'This Week' Transcript: Sen. Roy Blunt
Sen. Roy Blunt is interviewed on 'This Week'
— -- Below is a rush transcript for March 15, 2015. It may contain errors and will be updated.
ANNOUNCER: Now on ABC THIS WEEK, the Hillary e-mail story churning. The new steps Congress is preparing to take right now.
Extreme measures -- blowback over that letter from Republican senators to Iran -- the harsh new words from President Obama this morning.
Manhunt -- investigators worked around the clock in Ferguson.
Are they closer to tracking down suspects in the shooting of two police officers?
And will voters now recall the mayor?
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UNIDENTIFIED MALE: Do you want to step into those shoes?
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UNIDENTIFIED MALE: From ABC News, THIS WEEK WITH GEORGE STEPHANOPOULOS begins now.
GEORGE STEPHANOPOULOS, HOST: And let's get right to those new developments in the controversy over Hillary Clinton's e-mails.
ABC's Jonathan Karl has learned that House Speaker John Boehner is poised to announce a new investigation.
He's joining us now with the details -- good morning, Jon.
JONATHAN KARL, ABC NEWS CORRESPONDENT: George, Hillary Clinton may have hoped that she has put the e-mail controversy behind her with that press conference, but the investigations are now about to begin.
KARL (voice-over): Top House Republicans tell ABC News they expect Speaker John Boehner to announce a new House investigation next week into Hillary Clinton's e-mail practices as secretary of State, including her admitted destruction of some 30,000 e-mails that she determined to be purely personal.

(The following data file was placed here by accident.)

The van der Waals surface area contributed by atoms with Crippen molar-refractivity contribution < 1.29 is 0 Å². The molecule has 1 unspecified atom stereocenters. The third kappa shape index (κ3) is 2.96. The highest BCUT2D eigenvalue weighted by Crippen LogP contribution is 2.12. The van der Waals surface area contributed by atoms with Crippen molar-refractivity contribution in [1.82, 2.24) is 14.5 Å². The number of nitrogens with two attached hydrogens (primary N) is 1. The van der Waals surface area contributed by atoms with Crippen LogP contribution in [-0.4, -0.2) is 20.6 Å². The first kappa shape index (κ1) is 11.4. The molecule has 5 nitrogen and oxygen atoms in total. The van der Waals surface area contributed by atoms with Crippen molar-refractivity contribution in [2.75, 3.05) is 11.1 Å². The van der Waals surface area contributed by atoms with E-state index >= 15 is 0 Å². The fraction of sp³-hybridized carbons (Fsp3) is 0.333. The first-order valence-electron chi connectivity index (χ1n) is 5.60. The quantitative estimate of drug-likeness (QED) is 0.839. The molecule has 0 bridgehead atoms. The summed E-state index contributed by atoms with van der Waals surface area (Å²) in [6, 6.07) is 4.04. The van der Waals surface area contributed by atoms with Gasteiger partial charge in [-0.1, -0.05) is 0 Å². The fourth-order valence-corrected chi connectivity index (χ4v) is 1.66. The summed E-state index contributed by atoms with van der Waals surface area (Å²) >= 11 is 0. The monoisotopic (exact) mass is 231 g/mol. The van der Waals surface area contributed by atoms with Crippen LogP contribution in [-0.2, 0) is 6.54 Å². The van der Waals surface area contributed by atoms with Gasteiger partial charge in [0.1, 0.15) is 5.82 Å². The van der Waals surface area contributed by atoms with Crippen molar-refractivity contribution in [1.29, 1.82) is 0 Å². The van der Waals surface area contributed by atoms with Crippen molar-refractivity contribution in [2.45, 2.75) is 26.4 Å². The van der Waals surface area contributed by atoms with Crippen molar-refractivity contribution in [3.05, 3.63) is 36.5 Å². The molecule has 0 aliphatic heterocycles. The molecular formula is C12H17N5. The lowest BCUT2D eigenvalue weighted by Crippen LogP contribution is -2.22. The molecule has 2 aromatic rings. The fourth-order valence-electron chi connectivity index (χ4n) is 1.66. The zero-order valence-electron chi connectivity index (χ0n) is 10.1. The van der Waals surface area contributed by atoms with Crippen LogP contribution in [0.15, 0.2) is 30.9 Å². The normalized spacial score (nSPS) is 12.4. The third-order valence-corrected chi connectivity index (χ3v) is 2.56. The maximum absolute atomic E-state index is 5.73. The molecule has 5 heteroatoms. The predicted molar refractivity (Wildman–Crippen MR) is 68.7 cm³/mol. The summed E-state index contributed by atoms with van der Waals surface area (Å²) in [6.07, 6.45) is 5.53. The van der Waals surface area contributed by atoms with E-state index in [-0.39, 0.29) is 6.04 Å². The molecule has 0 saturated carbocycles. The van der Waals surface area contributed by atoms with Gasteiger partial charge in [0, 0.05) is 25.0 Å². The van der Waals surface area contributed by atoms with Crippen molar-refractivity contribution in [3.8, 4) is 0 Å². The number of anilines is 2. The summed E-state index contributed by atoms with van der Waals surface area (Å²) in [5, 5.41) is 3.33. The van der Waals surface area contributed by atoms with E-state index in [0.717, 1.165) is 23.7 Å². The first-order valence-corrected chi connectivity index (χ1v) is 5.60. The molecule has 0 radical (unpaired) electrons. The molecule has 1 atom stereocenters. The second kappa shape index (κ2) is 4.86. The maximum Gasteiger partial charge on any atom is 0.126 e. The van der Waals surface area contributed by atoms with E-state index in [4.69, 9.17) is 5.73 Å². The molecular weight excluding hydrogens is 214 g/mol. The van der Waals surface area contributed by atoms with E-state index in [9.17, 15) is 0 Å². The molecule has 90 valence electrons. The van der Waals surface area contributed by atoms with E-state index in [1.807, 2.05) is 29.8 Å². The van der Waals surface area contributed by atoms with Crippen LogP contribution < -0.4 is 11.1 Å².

As for how Mrs. Clinton has handled the controversy so far, it seemed like a case study in how not to do damage control.
UNIDENTIFIED MALE: She did not want to have two phones. She couldn't be like, hey, man, could you hold this other phone for me?
KARL: Nine days of silence and then the reason she finally gave for not using government e-mail at all -- it would have been inconvenient.
HILLARY RODHAM CLINTON, FORMER SECRETARY OF STATE: I thought using one device would be simpler and obviously it hasn't worked out that way.
KARL: Under State Department rules, while she was secretary, if an employee used a private e-mail account for official business, the e-mail was to be turned over and entered into government computers.
She didn't turn over any e-mails until 22 months after she left office.
(on camera): Why did you not go along with State Department rules until nearly two years after you left office?
CLINTON: The laws and regulations in effect when I was secretary of State allowed me to use my e-mail for work.
KARL: Why did you wait two months to turn those e-mails over?
I mean the rules say you have to turn them over.
CLINTON: Look, I don't think...
UNIDENTIFIED MALE: Secretary Clinton...
CLINTON: I -- I'd be happy to have somebody talk to you about the rules. I fully complied with every rule that I was governed by.
KARL (voice-over): Seeing Mrs. Clinton on the defensive may be giving some Democrats second thoughts. ;as one former Obama aide told Politico, "You never feel like you're quite getting the full story.
But will it matter to voters?
In the polls since the controversy began, only 17 percent said they are following the story closely and she still has one of the highest approval ratings among all likely candidates, 50 percent.
UNIDENTIFIED MALE: It's a hiccup. I have no concerns about what she did.
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